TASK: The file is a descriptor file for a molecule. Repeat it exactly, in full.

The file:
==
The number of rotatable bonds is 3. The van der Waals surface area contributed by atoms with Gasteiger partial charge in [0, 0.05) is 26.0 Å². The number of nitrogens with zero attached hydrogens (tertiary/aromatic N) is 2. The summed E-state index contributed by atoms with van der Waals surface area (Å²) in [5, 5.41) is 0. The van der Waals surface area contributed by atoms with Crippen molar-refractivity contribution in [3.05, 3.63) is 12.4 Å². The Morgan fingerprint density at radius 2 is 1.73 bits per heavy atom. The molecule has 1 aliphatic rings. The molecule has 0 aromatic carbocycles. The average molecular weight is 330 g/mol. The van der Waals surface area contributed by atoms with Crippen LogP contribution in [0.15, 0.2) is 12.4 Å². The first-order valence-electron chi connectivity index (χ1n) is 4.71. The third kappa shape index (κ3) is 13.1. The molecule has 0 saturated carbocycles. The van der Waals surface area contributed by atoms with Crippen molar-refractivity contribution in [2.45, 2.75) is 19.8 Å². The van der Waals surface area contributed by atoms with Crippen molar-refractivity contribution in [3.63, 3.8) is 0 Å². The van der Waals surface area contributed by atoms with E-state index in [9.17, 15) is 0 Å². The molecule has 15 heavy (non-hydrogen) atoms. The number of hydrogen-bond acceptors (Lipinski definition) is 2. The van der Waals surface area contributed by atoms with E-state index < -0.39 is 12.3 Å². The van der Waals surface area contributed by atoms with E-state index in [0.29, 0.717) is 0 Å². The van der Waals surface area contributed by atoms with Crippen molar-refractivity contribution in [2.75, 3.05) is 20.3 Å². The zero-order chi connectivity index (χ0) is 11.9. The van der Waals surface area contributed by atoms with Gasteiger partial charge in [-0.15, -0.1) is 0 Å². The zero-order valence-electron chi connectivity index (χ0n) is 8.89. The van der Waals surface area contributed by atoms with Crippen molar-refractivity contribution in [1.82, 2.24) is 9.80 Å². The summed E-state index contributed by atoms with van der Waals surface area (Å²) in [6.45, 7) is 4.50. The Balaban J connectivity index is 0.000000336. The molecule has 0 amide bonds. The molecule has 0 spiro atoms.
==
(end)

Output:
The number of rotatable bonds is 3. The van der Waals surface area contributed by atoms with Gasteiger partial charge in [0, 0.05) is 26.0 Å². The number of nitrogens with zero attached hydrogens (tertiary/aromatic N) is 2. The summed E-state index contributed by atoms with van der Waals surface area (Å²) in [5, 5.41) is 0. The van der Waals surface area contributed by atoms with Crippen molar-refractivity contribution in [3.05, 3.63) is 12.4 Å². The Morgan fingerprint density at radius 2 is 1.73 bits per heavy atom. The molecule has 1 aliphatic rings. The molecule has 0 aromatic carbocycles. The average molecular weight is 330 g/mol. The van der Waals surface area contributed by atoms with Crippen LogP contribution in [0.15, 0.2) is 12.4 Å². The first-order valence-electron chi connectivity index (χ1n) is 4.71. The third kappa shape index (κ3) is 13.1. The molecule has 0 saturated carbocycles. The van der Waals surface area contributed by atoms with Crippen molar-refractivity contribution in [2.45, 2.75) is 19.8 Å². The van der Waals surface area contributed by atoms with Crippen molar-refractivity contribution in [3.63, 3.8) is 0 Å². The van der Waals surface area contributed by atoms with E-state index in [9.17, 15) is 0 Å². The molecule has 15 heavy (non-hydrogen) atoms. The number of hydrogen-bond acceptors (Lipinski definition) is 2. The van der Waals surface area contributed by atoms with E-state index < -0.39 is 12.3 Å². The van der Waals surface area contributed by atoms with E-state index in [0.29, 0.717) is 0 Å². The van der Waals surface area contributed by atoms with Crippen molar-refractivity contribution in [2.75, 3.05) is 20.3 Å². The zero-order chi connectivity index (χ0) is 11.9. The van der Waals surface area contributed by atoms with Gasteiger partial charge in [-0.15, -0.1) is 0 Å². The zero-order valence-electron chi connectivity index (χ0n) is 8.89. The van der Waals surface area contributed by atoms with Crippen molar-refractivity contribution in [1.82, 2.24) is 9.80 Å². The summed E-state index contributed by atoms with van der Waals surface area (Å²) in [6.45, 7) is 4.50. The Balaban J connectivity index is 0.000000336. The molecule has 0 amide bonds. The molecule has 0 spiro atoms.